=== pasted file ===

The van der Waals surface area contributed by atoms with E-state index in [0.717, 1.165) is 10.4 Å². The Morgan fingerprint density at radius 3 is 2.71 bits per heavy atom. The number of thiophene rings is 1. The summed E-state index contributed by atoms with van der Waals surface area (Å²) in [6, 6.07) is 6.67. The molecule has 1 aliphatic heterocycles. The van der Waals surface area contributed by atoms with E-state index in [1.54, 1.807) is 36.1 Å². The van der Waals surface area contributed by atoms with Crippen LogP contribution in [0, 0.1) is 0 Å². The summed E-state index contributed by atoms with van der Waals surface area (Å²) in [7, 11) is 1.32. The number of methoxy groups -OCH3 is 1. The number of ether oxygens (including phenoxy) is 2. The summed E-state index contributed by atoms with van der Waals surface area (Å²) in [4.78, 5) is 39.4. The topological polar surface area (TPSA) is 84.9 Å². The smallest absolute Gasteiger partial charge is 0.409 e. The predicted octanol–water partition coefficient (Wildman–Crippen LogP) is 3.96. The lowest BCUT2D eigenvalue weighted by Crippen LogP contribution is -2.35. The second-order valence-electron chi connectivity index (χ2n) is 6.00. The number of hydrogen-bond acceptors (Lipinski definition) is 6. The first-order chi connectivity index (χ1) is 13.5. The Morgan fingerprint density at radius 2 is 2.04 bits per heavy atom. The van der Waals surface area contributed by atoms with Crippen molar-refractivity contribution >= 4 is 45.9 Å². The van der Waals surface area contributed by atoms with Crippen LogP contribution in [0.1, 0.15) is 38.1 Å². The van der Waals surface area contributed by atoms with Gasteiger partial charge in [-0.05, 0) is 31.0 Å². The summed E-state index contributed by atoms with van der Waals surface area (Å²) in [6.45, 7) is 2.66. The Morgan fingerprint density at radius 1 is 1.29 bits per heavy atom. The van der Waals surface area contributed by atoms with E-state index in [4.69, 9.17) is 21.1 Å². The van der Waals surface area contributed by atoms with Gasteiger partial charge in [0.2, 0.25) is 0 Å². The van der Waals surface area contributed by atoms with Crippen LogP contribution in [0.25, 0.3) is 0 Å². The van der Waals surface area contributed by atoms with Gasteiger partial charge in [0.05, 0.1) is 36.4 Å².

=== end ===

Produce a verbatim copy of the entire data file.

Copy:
The van der Waals surface area contributed by atoms with E-state index in [0.717, 1.165) is 10.4 Å². The Morgan fingerprint density at radius 3 is 2.71 bits per heavy atom. The number of thiophene rings is 1. The summed E-state index contributed by atoms with van der Waals surface area (Å²) in [6, 6.07) is 6.67. The molecule has 1 aliphatic heterocycles. The van der Waals surface area contributed by atoms with E-state index in [1.54, 1.807) is 36.1 Å². The van der Waals surface area contributed by atoms with Crippen LogP contribution in [0, 0.1) is 0 Å². The summed E-state index contributed by atoms with van der Waals surface area (Å²) in [7, 11) is 1.32. The number of methoxy groups -OCH3 is 1. The number of ether oxygens (including phenoxy) is 2. The summed E-state index contributed by atoms with van der Waals surface area (Å²) in [4.78, 5) is 39.4. The topological polar surface area (TPSA) is 84.9 Å². The smallest absolute Gasteiger partial charge is 0.409 e. The predicted octanol–water partition coefficient (Wildman–Crippen LogP) is 3.96. The lowest BCUT2D eigenvalue weighted by Crippen LogP contribution is -2.35. The second-order valence-electron chi connectivity index (χ2n) is 6.00. The number of hydrogen-bond acceptors (Lipinski definition) is 6. The first-order chi connectivity index (χ1) is 13.5. The Morgan fingerprint density at radius 2 is 2.04 bits per heavy atom. The van der Waals surface area contributed by atoms with Crippen molar-refractivity contribution >= 4 is 45.9 Å². The van der Waals surface area contributed by atoms with Crippen LogP contribution in [0.1, 0.15) is 38.1 Å². The van der Waals surface area contributed by atoms with Gasteiger partial charge in [-0.05, 0) is 31.0 Å². The summed E-state index contributed by atoms with van der Waals surface area (Å²) in [6.45, 7) is 2.66. The Morgan fingerprint density at radius 1 is 1.29 bits per heavy atom. The van der Waals surface area contributed by atoms with E-state index in [4.69, 9.17) is 21.1 Å². The van der Waals surface area contributed by atoms with Gasteiger partial charge in [0.2, 0.25) is 0 Å². The van der Waals surface area contributed by atoms with Crippen LogP contribution in [0.25, 0.3) is 0 Å². The van der Waals surface area contributed by atoms with Gasteiger partial charge in [0.05, 0.1) is 36.4 Å².